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How I climbed the highest mountain in Japan

My story: My mom is a flight attendant and flies to Tokyo often...  a few of her friends had climbed the famous Mt Fuji in years before, so she asked me if I wanted to try it with her.  SURE!  I said...  LOL....

That was in December.  I had never worked out before, I could count the number of times I had been in a gym.  But after a quick google of Mt Fuji, I realized I needed muscles.  STAT.  I had until mid July...  so I joined 24Hour Fitness and got a personal trainer.  Best thing I could have done.  The misery of squats, stair stepper, rows, situps, pullups - I'd soon find out they were all worth every short moment of pain.  

We stayed in Narita, Japan where the airport is.  There were 43 of us total including our 4 guides.  1 for the front, 1 for the back, and 2 to float in the middle.  No one would get left behind.  

I am a super googler.  I'm a researcher.  A planner.  So over 6mos I googled what the terrain looked like, what things to bring, what the hike was like, what to expect with weather-  and what I was personally concerned about-  what it was like to climb the mountain with Asthma.  I've had it since I was 12.  I've been in the hospital twice. BUT a year ago I tried a new drug called Breo and it has 110% changed my life. For the first time I feel like I can breathe! I went from using my inhaler 2-3 times a day, to maybe 5 times in a year! I went from "severe asthma" to "mild" but even with the Dr clearing me and said I had nothing to worry about, I still had concerns. Soooo I googled that too.  A lot.  LOL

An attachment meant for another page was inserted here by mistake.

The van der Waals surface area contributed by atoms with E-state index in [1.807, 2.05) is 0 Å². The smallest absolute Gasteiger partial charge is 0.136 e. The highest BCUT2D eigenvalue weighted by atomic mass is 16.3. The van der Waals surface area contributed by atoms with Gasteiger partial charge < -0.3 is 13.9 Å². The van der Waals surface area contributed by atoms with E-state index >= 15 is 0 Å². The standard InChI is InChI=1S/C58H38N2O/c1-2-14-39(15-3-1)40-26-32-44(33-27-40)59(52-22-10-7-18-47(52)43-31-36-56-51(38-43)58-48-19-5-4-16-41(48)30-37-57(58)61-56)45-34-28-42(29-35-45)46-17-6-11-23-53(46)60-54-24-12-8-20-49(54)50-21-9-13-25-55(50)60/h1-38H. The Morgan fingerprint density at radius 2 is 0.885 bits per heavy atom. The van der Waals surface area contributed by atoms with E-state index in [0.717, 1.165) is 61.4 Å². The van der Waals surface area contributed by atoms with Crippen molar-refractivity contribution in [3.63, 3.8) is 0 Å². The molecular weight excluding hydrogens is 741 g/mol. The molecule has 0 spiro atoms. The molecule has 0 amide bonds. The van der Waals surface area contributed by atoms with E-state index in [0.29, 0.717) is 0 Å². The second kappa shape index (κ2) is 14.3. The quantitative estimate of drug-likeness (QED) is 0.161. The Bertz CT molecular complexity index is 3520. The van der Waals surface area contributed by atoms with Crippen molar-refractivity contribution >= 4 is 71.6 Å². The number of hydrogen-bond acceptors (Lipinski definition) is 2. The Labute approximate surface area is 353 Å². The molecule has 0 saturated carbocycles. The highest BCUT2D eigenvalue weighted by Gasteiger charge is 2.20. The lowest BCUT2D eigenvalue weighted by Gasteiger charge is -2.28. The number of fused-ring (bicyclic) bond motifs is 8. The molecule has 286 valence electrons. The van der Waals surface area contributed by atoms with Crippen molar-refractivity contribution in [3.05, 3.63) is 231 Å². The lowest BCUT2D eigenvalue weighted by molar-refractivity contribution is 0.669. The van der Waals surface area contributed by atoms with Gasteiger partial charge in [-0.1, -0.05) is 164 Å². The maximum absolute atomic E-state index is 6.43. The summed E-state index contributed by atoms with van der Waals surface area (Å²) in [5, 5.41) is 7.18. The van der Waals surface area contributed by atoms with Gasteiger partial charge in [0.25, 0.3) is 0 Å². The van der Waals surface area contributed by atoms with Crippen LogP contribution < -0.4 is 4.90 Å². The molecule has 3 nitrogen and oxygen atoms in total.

We left the hotel in Narita at 1am on a bus...  we arrived half way up the mountain (5th station) at 4am.  We hung out there for about an hour to acclimate to the altitude for about an hour, then started our hike at 5am.  There was a short 10-15min very flat easy walk before the climb started-  there were several who hadn't done research who were like "this won't be bad at all!"  once we started the CLIMBING trail, I know there was a point- about 10min in- that lots of people were suddenly having an OH S*** moment.  lol There are stations about every 30-45 min where there's a restroom and sometimes a stand with snacks... I'm gonna say now that the protein bars I brought were way better than the candy bars full of sugar they had- but to each his own.  They also stamp your hiking stick at each station if you want (see notes below about these).  Station 5 is where you start, station 10 is at the top-  and there are a few extras in between.  I set out on my own pace and never stopped at one station for more than 5 minutes.  I didn't want my muscles to get cold, and I was afraid if I stopped too long I wouldn't get up.  HA  This was more and more true the farther I went.